In a wild setting, many epiphytic orchid species favor tree trunks or limbs. In a greenhouse setting, popular mounting media include corkboard, tree limbs, driftwood, hardwood, and other organic matter.
Rock-growing orchids are called lithophytic orchids. These orchids are typically tropical species that grow in the wild on suitably exposed rocks.
These orchids grow roots that twine around their rock hosts for stability and often burrow into cracks or crevices in and around the rock itself.
Three well-known species of rock-growing orchids include Dendrobium, Bifrenaria, and Maxillaria.
How to Know If Your Orchid Roots Are Healthy
Learning to identify healthy versus unhealthy plant roots should always start with a little basic “orchid root anatomy” lesson.
Once you understand the layers of an orchid’s roots and how they work, you will have a much better understanding of why and how they can become compromised.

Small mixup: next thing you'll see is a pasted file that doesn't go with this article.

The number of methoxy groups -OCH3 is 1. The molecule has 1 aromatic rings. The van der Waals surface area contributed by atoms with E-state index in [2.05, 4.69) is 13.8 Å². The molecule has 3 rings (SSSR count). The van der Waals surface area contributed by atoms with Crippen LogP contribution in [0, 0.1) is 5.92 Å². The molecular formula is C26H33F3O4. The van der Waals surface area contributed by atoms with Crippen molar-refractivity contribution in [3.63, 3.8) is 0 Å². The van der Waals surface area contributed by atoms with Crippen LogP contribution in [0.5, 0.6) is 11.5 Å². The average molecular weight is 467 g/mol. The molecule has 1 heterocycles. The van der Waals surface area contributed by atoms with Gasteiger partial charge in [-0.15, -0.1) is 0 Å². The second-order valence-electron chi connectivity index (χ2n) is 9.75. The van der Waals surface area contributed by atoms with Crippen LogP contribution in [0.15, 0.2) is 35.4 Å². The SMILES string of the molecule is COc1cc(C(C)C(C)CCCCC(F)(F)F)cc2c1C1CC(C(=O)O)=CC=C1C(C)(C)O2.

The outermost layer of an orchid’s roots is comprised of velamen. Velamen is a highly specialized porous root covering that takes in moisture and nutrients.
Once inside, these nutrients filter down to the vascular tissue, which is the orchid’s version of blood vessels. The vascular tissue routs the moisture and nutrients up from the roots to the plant itself.
Healthy orchid plant roots may vary in length, width, and number per plant, but they all share certain key characteristics:
- They will be green (or occasionally red) at the tips. Longer tips indicate actively growing roots.
- The covering (velamen) will usually be white or silvery and feel spongy. This portion starts from the base of the root and extends outward to meet the green or red tip.
- They may grow up, down, sideways or a combination – the key is that the root is round, plump and white/silver with green/reddish tips.
How to Spot Unhealthy Orchid Roots